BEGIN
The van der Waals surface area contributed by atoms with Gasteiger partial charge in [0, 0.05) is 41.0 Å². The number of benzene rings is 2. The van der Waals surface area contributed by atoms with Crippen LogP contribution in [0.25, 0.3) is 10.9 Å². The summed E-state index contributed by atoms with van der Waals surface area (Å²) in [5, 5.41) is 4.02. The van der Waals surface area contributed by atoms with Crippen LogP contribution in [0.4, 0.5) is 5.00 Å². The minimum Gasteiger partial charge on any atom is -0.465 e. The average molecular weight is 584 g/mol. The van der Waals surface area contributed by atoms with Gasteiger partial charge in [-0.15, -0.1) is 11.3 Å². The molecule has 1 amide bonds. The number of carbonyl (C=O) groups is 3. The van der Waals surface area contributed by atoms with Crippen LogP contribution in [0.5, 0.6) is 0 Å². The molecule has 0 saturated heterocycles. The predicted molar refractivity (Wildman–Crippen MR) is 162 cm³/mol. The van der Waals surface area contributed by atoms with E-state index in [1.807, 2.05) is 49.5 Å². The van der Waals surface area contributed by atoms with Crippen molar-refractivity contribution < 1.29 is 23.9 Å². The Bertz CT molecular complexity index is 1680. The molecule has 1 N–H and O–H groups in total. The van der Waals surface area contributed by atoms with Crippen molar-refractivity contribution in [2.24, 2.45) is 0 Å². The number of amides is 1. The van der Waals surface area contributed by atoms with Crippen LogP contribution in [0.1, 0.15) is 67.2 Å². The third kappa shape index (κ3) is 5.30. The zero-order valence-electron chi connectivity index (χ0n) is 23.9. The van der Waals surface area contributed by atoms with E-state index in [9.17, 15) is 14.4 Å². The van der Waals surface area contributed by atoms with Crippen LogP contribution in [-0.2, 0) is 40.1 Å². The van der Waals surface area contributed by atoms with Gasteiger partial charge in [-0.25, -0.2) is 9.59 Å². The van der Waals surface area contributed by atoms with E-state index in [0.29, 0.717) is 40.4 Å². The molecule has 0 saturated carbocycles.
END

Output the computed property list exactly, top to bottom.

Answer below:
The van der Waals surface area contributed by atoms with Gasteiger partial charge in [0, 0.05) is 41.0 Å². The number of benzene rings is 2. The van der Waals surface area contributed by atoms with Crippen LogP contribution in [0.25, 0.3) is 10.9 Å². The summed E-state index contributed by atoms with van der Waals surface area (Å²) in [5, 5.41) is 4.02. The van der Waals surface area contributed by atoms with Crippen LogP contribution in [0.4, 0.5) is 5.00 Å². The minimum Gasteiger partial charge on any atom is -0.465 e. The average molecular weight is 584 g/mol. The van der Waals surface area contributed by atoms with Gasteiger partial charge in [-0.15, -0.1) is 11.3 Å². The molecule has 1 amide bonds. The number of carbonyl (C=O) groups is 3. The van der Waals surface area contributed by atoms with Crippen LogP contribution in [0.5, 0.6) is 0 Å². The molecule has 0 saturated heterocycles. The predicted molar refractivity (Wildman–Crippen MR) is 162 cm³/mol. The van der Waals surface area contributed by atoms with E-state index in [1.807, 2.05) is 49.5 Å². The van der Waals surface area contributed by atoms with Crippen molar-refractivity contribution < 1.29 is 23.9 Å². The Bertz CT molecular complexity index is 1680. The molecule has 1 N–H and O–H groups in total. The van der Waals surface area contributed by atoms with Crippen molar-refractivity contribution in [2.24, 2.45) is 0 Å². The number of amides is 1. The van der Waals surface area contributed by atoms with Crippen LogP contribution in [0.1, 0.15) is 67.2 Å². The third kappa shape index (κ3) is 5.30. The zero-order valence-electron chi connectivity index (χ0n) is 23.9. The van der Waals surface area contributed by atoms with E-state index in [9.17, 15) is 14.4 Å². The van der Waals surface area contributed by atoms with Crippen LogP contribution in [-0.2, 0) is 40.1 Å². The van der Waals surface area contributed by atoms with Gasteiger partial charge in [-0.25, -0.2) is 9.59 Å². The van der Waals surface area contributed by atoms with E-state index in [0.29, 0.717) is 40.4 Å². The molecule has 0 saturated carbocycles.